When she lived in the White House, Nancy Reagan didn't enjoy very good PR. Her time in Washington is largely remembered for the much-ridiculed “Just Say No” anti-drug campaign, expensive china settings, designer gowns and a never-ending effort to defend Ronnie from all criticism.

To me, Nancy hit her stride following the 2004 death of her husband after a ten-year battle with Alzheimer’s disease. Despite heavy opposition from conservatives, Nancy became a powerful advocate for federal support of embryonic stem cell research, which may or may not ever result in a cure for Alzheimer's. She praised President Obama for repealing the eight-year policy limiting federal funding for research that was signed by President Bush II.

Reagan is just about the only Republican to have anything nice to say about the president.

A reputation rehab of the former First Lady's White House years is in the works. A PBS documentary slated to air Feb. 6, which is Reagan’s centennial, depicts Nancy as much more than glamour and glitz. The MacNeil/Lehrer Productions work positions her as “one of the most influential First Ladies in modern times.” Surprise, surprise. It gives Nancy credit for moderating Ronnie’s hard-line stance toward the Soviet Union (You remember his quip about bombing the Soviet Union? "My fellow Americans, I'm pleased to tell you today that I've signed legislation that will outlaw Russia forever. We begin bombing in five minutes," said Reagan during a sound-check prior to delivering his weekly Saturday radio address. The Soviet Far East Army was put on high alert after Reagan's "joke" become public.)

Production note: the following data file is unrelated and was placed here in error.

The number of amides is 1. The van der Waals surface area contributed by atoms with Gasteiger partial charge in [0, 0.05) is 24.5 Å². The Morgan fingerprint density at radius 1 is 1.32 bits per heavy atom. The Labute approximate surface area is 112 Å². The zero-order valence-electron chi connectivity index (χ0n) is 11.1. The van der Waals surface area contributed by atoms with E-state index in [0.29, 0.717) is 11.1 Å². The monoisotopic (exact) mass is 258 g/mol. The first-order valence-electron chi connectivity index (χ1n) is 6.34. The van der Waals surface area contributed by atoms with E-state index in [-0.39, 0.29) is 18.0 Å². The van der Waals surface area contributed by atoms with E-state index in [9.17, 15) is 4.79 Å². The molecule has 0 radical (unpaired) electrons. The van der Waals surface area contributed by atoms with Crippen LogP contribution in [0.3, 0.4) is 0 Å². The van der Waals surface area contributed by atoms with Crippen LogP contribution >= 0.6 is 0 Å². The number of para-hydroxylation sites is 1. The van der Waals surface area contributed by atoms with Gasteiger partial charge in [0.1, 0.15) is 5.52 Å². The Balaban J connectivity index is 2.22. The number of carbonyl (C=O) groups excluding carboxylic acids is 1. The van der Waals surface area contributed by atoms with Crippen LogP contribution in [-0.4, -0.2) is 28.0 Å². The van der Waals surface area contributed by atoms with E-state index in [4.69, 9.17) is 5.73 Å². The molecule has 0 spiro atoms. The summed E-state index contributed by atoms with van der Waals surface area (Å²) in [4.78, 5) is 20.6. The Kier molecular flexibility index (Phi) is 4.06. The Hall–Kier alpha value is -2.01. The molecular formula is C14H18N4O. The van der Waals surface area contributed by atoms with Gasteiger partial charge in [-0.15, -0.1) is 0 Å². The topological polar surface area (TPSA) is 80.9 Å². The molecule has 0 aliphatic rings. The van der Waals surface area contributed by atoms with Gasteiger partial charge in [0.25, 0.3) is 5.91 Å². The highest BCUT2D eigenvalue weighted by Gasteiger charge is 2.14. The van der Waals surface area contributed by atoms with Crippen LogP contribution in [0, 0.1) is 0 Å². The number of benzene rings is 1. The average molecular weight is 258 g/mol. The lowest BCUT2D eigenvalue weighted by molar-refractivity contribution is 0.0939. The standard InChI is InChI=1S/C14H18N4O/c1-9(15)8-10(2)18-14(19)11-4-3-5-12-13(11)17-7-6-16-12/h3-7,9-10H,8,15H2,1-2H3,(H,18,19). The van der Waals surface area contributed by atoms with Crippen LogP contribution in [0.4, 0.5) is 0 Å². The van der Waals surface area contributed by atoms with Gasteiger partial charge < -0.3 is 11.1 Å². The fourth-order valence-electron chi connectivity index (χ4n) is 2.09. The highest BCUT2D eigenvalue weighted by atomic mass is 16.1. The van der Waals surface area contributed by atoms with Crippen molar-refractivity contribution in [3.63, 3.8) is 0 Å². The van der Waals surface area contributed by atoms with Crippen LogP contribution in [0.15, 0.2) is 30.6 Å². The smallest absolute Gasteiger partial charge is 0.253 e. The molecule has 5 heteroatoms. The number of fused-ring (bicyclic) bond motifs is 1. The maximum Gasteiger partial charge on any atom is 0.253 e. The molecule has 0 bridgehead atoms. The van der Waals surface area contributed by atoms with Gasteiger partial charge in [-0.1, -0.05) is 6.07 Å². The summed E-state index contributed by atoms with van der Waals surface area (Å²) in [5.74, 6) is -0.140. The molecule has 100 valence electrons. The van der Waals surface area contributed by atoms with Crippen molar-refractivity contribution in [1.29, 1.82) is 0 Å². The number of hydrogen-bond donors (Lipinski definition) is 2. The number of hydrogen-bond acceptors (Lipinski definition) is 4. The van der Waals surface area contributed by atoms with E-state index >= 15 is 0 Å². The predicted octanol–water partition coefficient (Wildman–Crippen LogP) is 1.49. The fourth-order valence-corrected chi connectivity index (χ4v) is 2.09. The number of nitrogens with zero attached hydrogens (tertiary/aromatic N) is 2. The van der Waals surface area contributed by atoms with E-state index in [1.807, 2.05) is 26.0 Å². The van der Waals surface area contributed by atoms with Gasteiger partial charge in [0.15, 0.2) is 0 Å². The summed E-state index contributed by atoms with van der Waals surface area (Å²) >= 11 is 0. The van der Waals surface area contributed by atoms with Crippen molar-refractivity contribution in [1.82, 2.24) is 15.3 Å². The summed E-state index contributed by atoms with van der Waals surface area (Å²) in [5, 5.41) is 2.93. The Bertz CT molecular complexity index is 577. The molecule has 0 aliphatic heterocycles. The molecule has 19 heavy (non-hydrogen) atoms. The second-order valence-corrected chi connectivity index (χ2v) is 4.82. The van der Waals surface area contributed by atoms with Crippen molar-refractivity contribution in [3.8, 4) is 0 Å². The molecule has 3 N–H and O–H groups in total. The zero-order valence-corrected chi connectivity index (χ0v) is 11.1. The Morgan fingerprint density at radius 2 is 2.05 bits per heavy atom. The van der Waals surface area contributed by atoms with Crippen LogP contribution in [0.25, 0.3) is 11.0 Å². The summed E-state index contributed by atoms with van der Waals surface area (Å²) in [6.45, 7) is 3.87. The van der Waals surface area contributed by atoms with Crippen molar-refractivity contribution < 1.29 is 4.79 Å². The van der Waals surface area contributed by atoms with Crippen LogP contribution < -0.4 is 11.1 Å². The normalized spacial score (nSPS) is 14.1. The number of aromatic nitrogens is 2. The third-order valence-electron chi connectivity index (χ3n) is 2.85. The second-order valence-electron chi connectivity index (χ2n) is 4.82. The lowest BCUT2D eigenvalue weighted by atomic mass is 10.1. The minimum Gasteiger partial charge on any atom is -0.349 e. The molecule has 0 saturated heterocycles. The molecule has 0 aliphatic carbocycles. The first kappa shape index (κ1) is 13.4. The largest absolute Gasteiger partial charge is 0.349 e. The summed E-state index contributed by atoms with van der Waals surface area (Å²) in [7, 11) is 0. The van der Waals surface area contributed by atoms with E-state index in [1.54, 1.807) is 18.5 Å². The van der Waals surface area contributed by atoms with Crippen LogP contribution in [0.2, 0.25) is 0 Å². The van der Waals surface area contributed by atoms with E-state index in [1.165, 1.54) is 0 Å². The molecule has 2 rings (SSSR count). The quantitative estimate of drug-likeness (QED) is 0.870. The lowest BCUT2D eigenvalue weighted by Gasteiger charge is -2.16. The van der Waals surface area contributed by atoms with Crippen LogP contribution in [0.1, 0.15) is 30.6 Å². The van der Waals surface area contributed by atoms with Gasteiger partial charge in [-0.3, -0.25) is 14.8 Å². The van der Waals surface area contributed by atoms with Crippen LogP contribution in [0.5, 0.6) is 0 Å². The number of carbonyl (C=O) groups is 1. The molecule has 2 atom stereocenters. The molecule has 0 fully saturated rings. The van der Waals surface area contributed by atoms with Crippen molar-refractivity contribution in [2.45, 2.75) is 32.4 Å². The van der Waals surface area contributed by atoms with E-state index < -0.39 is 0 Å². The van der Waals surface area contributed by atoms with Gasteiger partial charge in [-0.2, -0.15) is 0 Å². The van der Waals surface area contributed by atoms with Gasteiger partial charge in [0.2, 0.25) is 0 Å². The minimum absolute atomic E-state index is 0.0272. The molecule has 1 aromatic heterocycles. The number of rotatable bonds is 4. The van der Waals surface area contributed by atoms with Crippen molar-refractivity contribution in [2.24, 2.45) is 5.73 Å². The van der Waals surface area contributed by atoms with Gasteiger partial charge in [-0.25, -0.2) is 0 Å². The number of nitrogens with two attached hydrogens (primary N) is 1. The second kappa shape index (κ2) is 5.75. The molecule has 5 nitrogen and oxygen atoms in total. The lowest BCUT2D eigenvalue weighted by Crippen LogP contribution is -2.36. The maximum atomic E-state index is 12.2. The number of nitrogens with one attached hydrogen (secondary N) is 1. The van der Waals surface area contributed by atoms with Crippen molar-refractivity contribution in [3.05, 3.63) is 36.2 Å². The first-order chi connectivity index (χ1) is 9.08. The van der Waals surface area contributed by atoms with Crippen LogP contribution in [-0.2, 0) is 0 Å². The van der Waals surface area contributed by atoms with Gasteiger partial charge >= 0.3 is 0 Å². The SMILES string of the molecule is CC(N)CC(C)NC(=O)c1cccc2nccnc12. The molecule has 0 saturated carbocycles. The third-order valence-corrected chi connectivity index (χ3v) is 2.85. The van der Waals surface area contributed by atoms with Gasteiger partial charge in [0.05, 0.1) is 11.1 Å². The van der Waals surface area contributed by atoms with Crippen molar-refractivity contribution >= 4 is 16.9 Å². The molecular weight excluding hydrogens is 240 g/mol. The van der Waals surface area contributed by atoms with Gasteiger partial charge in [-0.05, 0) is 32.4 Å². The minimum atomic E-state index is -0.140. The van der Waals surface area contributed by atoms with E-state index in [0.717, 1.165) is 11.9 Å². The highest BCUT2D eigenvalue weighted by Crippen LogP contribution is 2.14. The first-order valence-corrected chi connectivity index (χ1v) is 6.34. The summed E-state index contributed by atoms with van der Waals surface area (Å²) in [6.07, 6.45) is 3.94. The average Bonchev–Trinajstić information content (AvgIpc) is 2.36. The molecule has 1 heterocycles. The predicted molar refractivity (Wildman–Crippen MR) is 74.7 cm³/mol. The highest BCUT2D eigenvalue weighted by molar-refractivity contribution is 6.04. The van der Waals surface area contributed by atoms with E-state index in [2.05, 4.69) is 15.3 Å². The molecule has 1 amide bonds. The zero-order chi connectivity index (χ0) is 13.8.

Nancy also is credited with saving the Reagan presidency by getting him to publicly admit his involvement in the Iran-Contra mess, which was not exactly America’s most shining moment.

The documentary features Judy Woodruff interviewing Nancy along with interviews with members of Reagan’s inner circle such as Jim Baker, ex-chief of staff; Stuart Spencer, political strategist, and Ken Duberstein, another politico. Reagan’s biographer Lou Cannon also is part of the show.

“Nancy Reagan: The Role of a Lifetime” promises compelling programming and may establish Nancy’s role as a major player on America’s political scene. One caveat: the show is funded by big-time Reagan supporters like The Annenberg Foundation, George Shultz, Alan Greenspan and wife Andrea Mitchell.

That said, I’ll be watching and so should Michelle, whose husband could use some advice about toughening up.